3. Hunza: A People Who Dance in Their Nineties, where cancer, diabetes, and asthma are unknown.
  4. The Centenarians of Okinawa: Where more people live to 100 than anywhere else in the world.
Now, for the flipside, primitive people like Inuit Greenlanders and Kenyan Maasai have short life expectancies—why? Too much meat in their diets. More from Dr. Fuhrman:

Inuit Greenlanders, who historically have had limited access to fruits and vegetables, have the worst longevity statistics in North America. Research from the past and present shows that they die on the average about 10 years younger and have a higher rate of cancer than the overall Canadian population.1


Similar statistics are available for the high meat-consuming Maasai in Kenya. They eat a diet high in wild hunted meats and have the worst life expectancy in the modern world. Life expectancy is 45 years for women and 42 years for men. African researchers report that, historically, Maasai rarely lived beyond age 60. Adult mortality figures on the Kenyan Maasai show that they have a 50% chance of dying before the age of 59.2
I guess the same can be said about us; between all the fast food, beef jerky, potato chips, cheese pizza, and no exercise, Americans start dying at middle-age. We’d learn a lot from our foreign neighbors.
1. Iburg KM, Bronnum-Hansen H, Bjerregaard P. Health expectancy in Greenland. Scand J Public Health 2001;29(1):5-12. Choinere R. Mortality among the Baffin Inuit in the mid-80s. Arctive Med Res 1992;51 (2):87-93.

2. http://www.who.int/countries/ken/en/
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Comments (3) Read through and enter the discussion with the form at the end
Llouise - May 6, 2008 10:38 AM

These are great reminders! I've been hara hachi bu'ing for a while now, and it's definitely a step in the right direction. I don't know how long I'm going to live, but I do know I'm living to my fullest potential, following the high-nutrient lifestyle, H = N/C.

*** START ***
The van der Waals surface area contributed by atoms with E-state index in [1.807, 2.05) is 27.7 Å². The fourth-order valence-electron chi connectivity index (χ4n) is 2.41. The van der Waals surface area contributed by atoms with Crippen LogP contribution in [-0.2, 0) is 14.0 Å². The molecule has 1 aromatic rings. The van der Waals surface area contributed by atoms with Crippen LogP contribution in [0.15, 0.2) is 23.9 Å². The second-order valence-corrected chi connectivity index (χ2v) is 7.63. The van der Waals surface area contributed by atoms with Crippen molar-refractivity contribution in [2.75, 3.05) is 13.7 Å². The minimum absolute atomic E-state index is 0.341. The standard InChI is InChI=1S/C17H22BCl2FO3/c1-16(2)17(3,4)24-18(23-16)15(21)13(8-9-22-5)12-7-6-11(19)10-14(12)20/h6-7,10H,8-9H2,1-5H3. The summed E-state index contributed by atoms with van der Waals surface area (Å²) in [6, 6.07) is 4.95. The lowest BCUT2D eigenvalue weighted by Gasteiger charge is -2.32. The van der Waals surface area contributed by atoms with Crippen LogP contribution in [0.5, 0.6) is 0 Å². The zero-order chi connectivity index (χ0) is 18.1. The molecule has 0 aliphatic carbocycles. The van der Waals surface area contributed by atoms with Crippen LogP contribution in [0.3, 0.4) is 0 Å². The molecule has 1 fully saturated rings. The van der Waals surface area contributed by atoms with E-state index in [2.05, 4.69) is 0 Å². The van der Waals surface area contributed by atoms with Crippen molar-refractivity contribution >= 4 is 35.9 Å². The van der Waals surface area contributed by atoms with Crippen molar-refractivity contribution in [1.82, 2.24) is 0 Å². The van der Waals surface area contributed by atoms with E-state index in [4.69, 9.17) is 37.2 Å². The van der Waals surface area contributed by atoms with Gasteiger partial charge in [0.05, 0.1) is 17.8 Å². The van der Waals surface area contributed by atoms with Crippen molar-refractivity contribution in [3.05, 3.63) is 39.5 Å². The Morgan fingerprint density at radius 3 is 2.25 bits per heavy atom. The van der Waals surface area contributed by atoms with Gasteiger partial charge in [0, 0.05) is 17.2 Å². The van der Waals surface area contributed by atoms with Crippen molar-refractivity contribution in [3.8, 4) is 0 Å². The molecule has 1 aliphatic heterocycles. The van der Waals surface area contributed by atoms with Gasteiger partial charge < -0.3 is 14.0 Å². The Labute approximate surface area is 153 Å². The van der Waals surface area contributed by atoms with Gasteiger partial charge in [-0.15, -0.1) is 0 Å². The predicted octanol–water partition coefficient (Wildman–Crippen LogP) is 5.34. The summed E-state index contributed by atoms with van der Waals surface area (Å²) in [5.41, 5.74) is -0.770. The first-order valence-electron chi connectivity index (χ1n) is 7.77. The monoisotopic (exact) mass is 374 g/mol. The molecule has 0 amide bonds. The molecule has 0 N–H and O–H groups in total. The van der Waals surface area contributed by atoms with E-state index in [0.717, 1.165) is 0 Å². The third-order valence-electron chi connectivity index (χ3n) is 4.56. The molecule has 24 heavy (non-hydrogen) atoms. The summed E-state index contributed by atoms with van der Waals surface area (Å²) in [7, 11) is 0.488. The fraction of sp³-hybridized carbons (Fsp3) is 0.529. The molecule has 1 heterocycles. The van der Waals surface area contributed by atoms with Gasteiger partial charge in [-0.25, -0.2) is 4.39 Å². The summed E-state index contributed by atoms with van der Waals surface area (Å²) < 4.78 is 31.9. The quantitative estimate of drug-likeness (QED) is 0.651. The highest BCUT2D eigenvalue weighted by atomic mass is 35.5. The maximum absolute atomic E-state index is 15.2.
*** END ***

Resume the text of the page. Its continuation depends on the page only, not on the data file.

When you posted about the Maasai last week, I was blown away by their lifespan. A lot of people in the environmental movement focus on "Western" meat and the factory farming issues (which is valid and certainly an immediate concern); yet, it's obviously much more than that: ANY meat exceeding the minimalist amounts is disease and death promoting. I've heard many say that "wild meat" is not bad, or organic meat, etc.
Good thing there is hope! :^)

It seems one of the more difficult aspects of meat consumption, not only for tribal Peoples, but also for most Peoples is the deeply rooted traditional and ceremonial practice that go with the respective cultures. Who wants to tackle that one?! Education is the way, but traditions die hard. And not to mention even if people do want to change, how? There are people in Africa right now being killed because they are protesting unaffordable food prices. That is insane.
One thing that struck me when I heard Dr. Fuhrman speak was how we have "...an unprecedented opportunity in human history..." to eat, not just well, but optimally. I'm amazed at the abundance I have, and yet there are people in Somalia literally fighting with their lives for access to food.

Sorry for the ramble!

Gerry Pugliese - May 6, 2008 1:23 PM

Hey Llouise-

You're a hara hachi bu black belt!

JUDO-CHOP!

Peace.
-Gerry

Con Hollywood - May 14, 2008 6:09 AM

Surely the Greenlanders would have easy access to fish products high in Omega 3-6-9's. Is fish not part of your nutritional excellence programmes / receommendations ?